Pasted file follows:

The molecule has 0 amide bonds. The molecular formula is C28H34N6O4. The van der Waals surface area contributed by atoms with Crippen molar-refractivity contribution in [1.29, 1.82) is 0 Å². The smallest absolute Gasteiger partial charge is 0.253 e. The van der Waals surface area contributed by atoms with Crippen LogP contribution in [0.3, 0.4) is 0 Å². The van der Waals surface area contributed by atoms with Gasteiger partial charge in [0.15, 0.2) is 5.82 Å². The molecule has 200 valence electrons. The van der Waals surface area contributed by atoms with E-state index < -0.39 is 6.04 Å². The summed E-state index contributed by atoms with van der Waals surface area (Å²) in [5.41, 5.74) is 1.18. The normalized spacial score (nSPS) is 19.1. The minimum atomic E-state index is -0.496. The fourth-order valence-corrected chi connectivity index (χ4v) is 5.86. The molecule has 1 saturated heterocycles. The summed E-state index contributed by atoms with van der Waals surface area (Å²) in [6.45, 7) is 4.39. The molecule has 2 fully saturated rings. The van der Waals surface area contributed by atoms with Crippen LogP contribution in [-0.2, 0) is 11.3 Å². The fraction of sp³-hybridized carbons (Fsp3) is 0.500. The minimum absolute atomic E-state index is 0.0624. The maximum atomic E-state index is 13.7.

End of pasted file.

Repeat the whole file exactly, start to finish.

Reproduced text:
The molecule has 0 amide bonds. The molecular formula is C28H34N6O4. The van der Waals surface area contributed by atoms with Crippen molar-refractivity contribution in [1.29, 1.82) is 0 Å². The smallest absolute Gasteiger partial charge is 0.253 e. The van der Waals surface area contributed by atoms with Crippen LogP contribution in [0.3, 0.4) is 0 Å². The van der Waals surface area contributed by atoms with Gasteiger partial charge in [0.15, 0.2) is 5.82 Å². The molecule has 200 valence electrons. The van der Waals surface area contributed by atoms with E-state index < -0.39 is 6.04 Å². The summed E-state index contributed by atoms with van der Waals surface area (Å²) in [5.41, 5.74) is 1.18. The normalized spacial score (nSPS) is 19.1. The minimum atomic E-state index is -0.496. The fourth-order valence-corrected chi connectivity index (χ4v) is 5.86. The molecule has 1 saturated heterocycles. The summed E-state index contributed by atoms with van der Waals surface area (Å²) in [6.45, 7) is 4.39. The molecule has 2 fully saturated rings. The van der Waals surface area contributed by atoms with Crippen LogP contribution in [-0.2, 0) is 11.3 Å². The fraction of sp³-hybridized carbons (Fsp3) is 0.500. The minimum absolute atomic E-state index is 0.0624. The maximum atomic E-state index is 13.7.